BATTER UP: The Yankees' Ron Blomberg, the original DH (left); the Royals' Hal McRae (middle); Jose Canseco, best known for his stints with the A's and the Texas Rangers (right).
from left: MLB Photos via Getty Images; getty images (2)

In 1973, Blomberg said he was coming off a “very, very good spring training” with the Yankees when, a week before the club was set to break camp in Fort Lauderdale, Fla., and open the season at Fenway Park against the Red Sox, he pulled a hamstring. Opting not to go on the disabled list for fear of becoming another Wally Pipp (the Yankees’ first baseman who came out of the lineup in 1925 long enough to allow Lou Gehrig to step in for good), Blomberg took the team charter to Boston.

“[Manager] Ralph Houk and [coaches] Elston Howard and Whitey Ford came up to me and asked me to DH,” Blomberg remembers.
At the time, Oakland Athletics owner Charlie Finley, among others, championed the designated hitter idea. Finley had always been part carnival barker, pushing ideas like the designated runner or the orange baseball as stunts to liven up what some critics perceived to be a slow, dull game. He and other American League owners voted to implement the DH for the 1973 season. And nobody really knew what to do with it.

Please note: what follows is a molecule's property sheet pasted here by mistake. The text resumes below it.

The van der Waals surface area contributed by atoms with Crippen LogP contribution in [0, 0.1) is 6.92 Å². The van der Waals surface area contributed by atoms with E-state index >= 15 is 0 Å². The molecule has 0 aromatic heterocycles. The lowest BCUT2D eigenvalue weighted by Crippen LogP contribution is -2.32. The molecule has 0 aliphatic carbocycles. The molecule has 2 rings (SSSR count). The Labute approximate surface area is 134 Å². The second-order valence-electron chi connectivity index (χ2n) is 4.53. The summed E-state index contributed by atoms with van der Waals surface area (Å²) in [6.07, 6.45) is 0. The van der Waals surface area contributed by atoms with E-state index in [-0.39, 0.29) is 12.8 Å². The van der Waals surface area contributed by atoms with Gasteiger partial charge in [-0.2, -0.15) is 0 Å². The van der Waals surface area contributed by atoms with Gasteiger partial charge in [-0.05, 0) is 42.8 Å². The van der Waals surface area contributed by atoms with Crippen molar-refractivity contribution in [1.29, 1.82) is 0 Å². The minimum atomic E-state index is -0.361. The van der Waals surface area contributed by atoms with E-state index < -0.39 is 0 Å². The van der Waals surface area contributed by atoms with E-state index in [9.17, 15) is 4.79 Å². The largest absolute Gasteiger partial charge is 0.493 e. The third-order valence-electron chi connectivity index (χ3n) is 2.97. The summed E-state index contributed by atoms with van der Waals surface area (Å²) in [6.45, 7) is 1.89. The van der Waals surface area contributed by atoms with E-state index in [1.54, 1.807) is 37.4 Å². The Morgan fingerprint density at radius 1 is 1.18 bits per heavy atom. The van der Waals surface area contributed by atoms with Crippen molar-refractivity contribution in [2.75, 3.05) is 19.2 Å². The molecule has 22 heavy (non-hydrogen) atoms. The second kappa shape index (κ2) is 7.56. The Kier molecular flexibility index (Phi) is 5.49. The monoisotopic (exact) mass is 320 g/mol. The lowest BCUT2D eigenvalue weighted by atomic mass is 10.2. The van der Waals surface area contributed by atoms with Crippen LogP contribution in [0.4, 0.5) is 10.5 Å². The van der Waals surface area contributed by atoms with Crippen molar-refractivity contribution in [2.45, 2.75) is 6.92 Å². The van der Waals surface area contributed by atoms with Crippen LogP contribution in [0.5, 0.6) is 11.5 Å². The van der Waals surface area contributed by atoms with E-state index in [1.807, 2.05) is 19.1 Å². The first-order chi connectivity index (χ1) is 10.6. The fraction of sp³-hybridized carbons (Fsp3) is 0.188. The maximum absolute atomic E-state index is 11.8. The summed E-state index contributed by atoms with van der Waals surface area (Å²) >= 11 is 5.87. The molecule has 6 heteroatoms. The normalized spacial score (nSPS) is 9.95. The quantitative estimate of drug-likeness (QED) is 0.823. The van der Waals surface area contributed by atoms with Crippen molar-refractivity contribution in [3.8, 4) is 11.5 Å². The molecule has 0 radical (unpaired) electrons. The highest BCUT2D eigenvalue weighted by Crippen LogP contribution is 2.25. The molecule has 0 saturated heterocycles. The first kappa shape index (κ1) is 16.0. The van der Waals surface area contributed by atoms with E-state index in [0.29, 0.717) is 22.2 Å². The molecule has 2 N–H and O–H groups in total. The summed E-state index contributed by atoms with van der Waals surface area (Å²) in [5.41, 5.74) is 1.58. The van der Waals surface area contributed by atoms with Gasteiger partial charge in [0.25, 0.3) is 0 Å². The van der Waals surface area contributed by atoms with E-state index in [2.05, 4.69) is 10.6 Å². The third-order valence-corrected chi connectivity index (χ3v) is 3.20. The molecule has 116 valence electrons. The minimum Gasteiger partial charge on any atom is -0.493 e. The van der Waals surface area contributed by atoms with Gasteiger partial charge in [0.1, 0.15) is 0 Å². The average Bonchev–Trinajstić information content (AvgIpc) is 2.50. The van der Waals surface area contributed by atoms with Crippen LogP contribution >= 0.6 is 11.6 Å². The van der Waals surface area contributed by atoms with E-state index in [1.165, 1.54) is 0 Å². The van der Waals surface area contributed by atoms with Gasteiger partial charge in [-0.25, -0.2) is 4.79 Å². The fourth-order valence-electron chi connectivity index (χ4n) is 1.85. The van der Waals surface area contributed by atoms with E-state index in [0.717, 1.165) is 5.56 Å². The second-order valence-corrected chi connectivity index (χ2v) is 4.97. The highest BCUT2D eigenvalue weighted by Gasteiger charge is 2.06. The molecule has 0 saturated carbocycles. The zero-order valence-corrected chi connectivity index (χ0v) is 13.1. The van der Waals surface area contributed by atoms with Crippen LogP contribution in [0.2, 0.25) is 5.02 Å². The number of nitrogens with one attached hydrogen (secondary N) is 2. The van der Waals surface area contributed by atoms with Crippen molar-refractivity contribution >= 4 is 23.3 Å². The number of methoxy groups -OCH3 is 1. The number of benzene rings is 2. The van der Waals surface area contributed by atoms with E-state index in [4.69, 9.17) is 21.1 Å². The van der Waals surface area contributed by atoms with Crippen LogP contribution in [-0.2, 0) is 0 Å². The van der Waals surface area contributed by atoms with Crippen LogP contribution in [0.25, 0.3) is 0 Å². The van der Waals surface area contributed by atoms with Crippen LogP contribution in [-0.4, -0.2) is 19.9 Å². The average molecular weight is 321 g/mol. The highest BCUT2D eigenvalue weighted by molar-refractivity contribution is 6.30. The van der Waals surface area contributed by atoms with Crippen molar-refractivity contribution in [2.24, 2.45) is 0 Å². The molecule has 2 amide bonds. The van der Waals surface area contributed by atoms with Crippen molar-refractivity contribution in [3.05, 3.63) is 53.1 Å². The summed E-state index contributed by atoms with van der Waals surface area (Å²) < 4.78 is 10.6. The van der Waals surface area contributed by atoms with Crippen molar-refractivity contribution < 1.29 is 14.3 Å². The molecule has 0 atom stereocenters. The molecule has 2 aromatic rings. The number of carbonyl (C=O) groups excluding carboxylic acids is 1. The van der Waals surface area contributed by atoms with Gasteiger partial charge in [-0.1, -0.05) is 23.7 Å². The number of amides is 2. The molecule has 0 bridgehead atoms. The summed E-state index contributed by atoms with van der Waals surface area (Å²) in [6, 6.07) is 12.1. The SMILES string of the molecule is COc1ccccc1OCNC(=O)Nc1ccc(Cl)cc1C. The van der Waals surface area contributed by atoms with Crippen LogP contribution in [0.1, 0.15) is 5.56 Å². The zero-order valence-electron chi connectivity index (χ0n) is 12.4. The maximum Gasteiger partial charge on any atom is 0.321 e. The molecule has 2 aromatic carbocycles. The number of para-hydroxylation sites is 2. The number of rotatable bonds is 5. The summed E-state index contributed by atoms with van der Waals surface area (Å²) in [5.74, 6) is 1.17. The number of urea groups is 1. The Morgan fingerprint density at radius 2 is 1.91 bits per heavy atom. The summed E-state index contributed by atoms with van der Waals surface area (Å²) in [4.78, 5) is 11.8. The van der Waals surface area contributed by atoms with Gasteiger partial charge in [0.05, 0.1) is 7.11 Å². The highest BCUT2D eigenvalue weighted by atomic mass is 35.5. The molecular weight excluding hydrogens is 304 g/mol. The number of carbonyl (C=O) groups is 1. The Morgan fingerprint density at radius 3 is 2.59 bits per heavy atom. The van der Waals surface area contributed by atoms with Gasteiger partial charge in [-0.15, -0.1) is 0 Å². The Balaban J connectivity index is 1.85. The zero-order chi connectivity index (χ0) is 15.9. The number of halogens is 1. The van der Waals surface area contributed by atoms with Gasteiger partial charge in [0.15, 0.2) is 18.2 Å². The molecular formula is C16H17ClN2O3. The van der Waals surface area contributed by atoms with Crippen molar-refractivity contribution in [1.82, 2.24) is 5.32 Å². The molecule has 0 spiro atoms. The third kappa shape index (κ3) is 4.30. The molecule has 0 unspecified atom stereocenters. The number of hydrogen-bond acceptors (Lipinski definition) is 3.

“At the time we just looked at it as a glorified pinch hitter,” notes Blomberg, who also played the outfield and first base in an eight-season career with the Yankees and the White Sox. He wrote about his experiences in the book Designated Hebrew, which was re-released last year.

In the first game of the season, on April 6, 1973, Blomberg — batting sixth in the lineup — strolled to the plate at Fenway with the bases­ loaded and the mustachioed Luis Tiant on the mound for the Red Sox. He walked. And thus, history was made.

“After the game, probably 200, 300 writers came up and asked me how it felt to be the first DH,” he remembers. His bat was swiftly abducted by the Yankees’ publicist and sent to the Baseball Hall of Fame.

Although his first at-bat (in what would eventually become a loss for the Yankees) wasn’t much of a demonstration of power, that moment opened the door for others to have careers at the position, including Hal McRae, who started in the majors as an outfielder with the Cincinnati Reds but spent most of his career as a DH with the Kansas City Royals, where he was a three-time All-Star and batted over .300 for six full seasons and during 18 games in 1987, his final year.